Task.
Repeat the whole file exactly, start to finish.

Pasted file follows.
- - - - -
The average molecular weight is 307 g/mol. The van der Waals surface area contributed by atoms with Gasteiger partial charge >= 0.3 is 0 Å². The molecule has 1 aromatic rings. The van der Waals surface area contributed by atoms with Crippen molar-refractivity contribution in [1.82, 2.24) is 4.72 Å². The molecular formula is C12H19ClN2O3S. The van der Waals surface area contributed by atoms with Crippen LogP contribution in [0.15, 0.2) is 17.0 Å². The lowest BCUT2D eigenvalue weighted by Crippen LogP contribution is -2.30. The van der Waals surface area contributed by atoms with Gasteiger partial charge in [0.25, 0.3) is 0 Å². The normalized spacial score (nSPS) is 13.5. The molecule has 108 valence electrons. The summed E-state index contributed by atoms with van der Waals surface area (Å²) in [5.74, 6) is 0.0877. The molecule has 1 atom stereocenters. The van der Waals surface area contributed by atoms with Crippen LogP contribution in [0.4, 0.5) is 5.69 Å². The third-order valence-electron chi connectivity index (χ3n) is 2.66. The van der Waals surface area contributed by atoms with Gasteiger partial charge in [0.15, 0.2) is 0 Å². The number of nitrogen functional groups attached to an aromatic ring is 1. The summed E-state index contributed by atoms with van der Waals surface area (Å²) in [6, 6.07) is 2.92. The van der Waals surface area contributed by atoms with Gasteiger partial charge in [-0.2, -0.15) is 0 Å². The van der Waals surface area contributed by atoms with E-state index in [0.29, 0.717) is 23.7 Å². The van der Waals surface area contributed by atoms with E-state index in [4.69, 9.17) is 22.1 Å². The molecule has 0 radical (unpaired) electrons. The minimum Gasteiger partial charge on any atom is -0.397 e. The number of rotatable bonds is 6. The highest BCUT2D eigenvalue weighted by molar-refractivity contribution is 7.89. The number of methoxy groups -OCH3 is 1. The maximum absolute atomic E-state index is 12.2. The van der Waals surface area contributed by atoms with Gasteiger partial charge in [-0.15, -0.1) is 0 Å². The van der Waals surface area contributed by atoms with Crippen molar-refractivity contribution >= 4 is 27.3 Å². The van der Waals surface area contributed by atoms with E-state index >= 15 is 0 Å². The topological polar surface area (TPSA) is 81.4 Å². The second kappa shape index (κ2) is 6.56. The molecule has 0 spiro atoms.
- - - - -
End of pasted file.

The average molecular weight is 307 g/mol. The van der Waals surface area contributed by atoms with Gasteiger partial charge >= 0.3 is 0 Å². The molecule has 1 aromatic rings. The van der Waals surface area contributed by atoms with Crippen molar-refractivity contribution in [1.82, 2.24) is 4.72 Å². The molecular formula is C12H19ClN2O3S. The van der Waals surface area contributed by atoms with Crippen LogP contribution in [0.15, 0.2) is 17.0 Å². The lowest BCUT2D eigenvalue weighted by Crippen LogP contribution is -2.30. The van der Waals surface area contributed by atoms with Gasteiger partial charge in [0.25, 0.3) is 0 Å². The normalized spacial score (nSPS) is 13.5. The molecule has 108 valence electrons. The summed E-state index contributed by atoms with van der Waals surface area (Å²) in [5.74, 6) is 0.0877. The molecule has 1 atom stereocenters. The van der Waals surface area contributed by atoms with Crippen LogP contribution in [0.4, 0.5) is 5.69 Å². The third-order valence-electron chi connectivity index (χ3n) is 2.66. The van der Waals surface area contributed by atoms with Gasteiger partial charge in [0.15, 0.2) is 0 Å². The number of nitrogen functional groups attached to an aromatic ring is 1. The summed E-state index contributed by atoms with van der Waals surface area (Å²) in [6, 6.07) is 2.92. The van der Waals surface area contributed by atoms with Gasteiger partial charge in [-0.2, -0.15) is 0 Å². The van der Waals surface area contributed by atoms with E-state index in [0.29, 0.717) is 23.7 Å². The van der Waals surface area contributed by atoms with E-state index in [4.69, 9.17) is 22.1 Å². The molecule has 0 radical (unpaired) electrons. The minimum Gasteiger partial charge on any atom is -0.397 e. The number of rotatable bonds is 6. The highest BCUT2D eigenvalue weighted by molar-refractivity contribution is 7.89. The number of methoxy groups -OCH3 is 1. The maximum absolute atomic E-state index is 12.2. The van der Waals surface area contributed by atoms with Gasteiger partial charge in [-0.15, -0.1) is 0 Å². The van der Waals surface area contributed by atoms with Crippen molar-refractivity contribution >= 4 is 27.3 Å². The van der Waals surface area contributed by atoms with E-state index >= 15 is 0 Å². The topological polar surface area (TPSA) is 81.4 Å². The second kappa shape index (κ2) is 6.56. The molecule has 0 spiro atoms.